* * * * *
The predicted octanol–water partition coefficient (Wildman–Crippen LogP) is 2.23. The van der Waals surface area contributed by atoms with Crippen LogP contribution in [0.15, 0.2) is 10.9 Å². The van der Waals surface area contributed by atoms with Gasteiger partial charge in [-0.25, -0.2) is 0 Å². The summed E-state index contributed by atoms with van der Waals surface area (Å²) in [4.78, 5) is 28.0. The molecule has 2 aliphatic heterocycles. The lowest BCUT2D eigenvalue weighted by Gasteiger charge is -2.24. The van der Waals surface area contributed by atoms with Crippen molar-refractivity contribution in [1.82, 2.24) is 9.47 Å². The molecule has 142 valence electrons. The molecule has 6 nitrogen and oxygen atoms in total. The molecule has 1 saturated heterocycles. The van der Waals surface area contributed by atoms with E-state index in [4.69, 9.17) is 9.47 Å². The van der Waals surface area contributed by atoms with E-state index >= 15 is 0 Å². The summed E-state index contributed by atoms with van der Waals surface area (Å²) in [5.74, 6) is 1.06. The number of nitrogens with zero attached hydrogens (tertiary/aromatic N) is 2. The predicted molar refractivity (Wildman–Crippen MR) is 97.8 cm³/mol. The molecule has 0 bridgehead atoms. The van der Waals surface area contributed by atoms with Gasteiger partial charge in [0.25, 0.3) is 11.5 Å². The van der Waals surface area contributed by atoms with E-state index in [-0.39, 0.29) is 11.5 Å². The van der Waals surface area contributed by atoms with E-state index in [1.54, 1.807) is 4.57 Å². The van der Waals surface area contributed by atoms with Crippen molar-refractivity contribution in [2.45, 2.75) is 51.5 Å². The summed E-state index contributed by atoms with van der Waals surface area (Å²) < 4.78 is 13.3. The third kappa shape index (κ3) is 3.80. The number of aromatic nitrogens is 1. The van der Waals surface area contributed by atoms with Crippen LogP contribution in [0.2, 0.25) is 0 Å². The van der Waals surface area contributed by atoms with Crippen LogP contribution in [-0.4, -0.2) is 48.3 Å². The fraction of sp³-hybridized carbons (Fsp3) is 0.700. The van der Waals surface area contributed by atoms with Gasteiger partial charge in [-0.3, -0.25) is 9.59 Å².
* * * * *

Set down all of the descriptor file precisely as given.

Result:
The predicted octanol–water partition coefficient (Wildman–Crippen LogP) is 2.23. The van der Waals surface area contributed by atoms with Crippen LogP contribution in [0.15, 0.2) is 10.9 Å². The van der Waals surface area contributed by atoms with Gasteiger partial charge in [-0.25, -0.2) is 0 Å². The summed E-state index contributed by atoms with van der Waals surface area (Å²) in [4.78, 5) is 28.0. The molecule has 2 aliphatic heterocycles. The lowest BCUT2D eigenvalue weighted by Gasteiger charge is -2.24. The van der Waals surface area contributed by atoms with Crippen molar-refractivity contribution in [1.82, 2.24) is 9.47 Å². The molecule has 142 valence electrons. The molecule has 6 nitrogen and oxygen atoms in total. The molecule has 1 saturated heterocycles. The van der Waals surface area contributed by atoms with E-state index in [4.69, 9.17) is 9.47 Å². The van der Waals surface area contributed by atoms with E-state index >= 15 is 0 Å². The summed E-state index contributed by atoms with van der Waals surface area (Å²) in [5.74, 6) is 1.06. The number of nitrogens with zero attached hydrogens (tertiary/aromatic N) is 2. The predicted molar refractivity (Wildman–Crippen MR) is 97.8 cm³/mol. The molecule has 0 bridgehead atoms. The van der Waals surface area contributed by atoms with Gasteiger partial charge in [0.25, 0.3) is 11.5 Å². The van der Waals surface area contributed by atoms with E-state index in [-0.39, 0.29) is 11.5 Å². The van der Waals surface area contributed by atoms with E-state index in [1.54, 1.807) is 4.57 Å². The van der Waals surface area contributed by atoms with Crippen molar-refractivity contribution in [2.45, 2.75) is 51.5 Å². The summed E-state index contributed by atoms with van der Waals surface area (Å²) < 4.78 is 13.3. The third kappa shape index (κ3) is 3.80. The number of aromatic nitrogens is 1. The van der Waals surface area contributed by atoms with Crippen LogP contribution in [0.2, 0.25) is 0 Å². The van der Waals surface area contributed by atoms with Crippen LogP contribution in [-0.4, -0.2) is 48.3 Å². The fraction of sp³-hybridized carbons (Fsp3) is 0.700. The van der Waals surface area contributed by atoms with Gasteiger partial charge in [-0.3, -0.25) is 9.59 Å².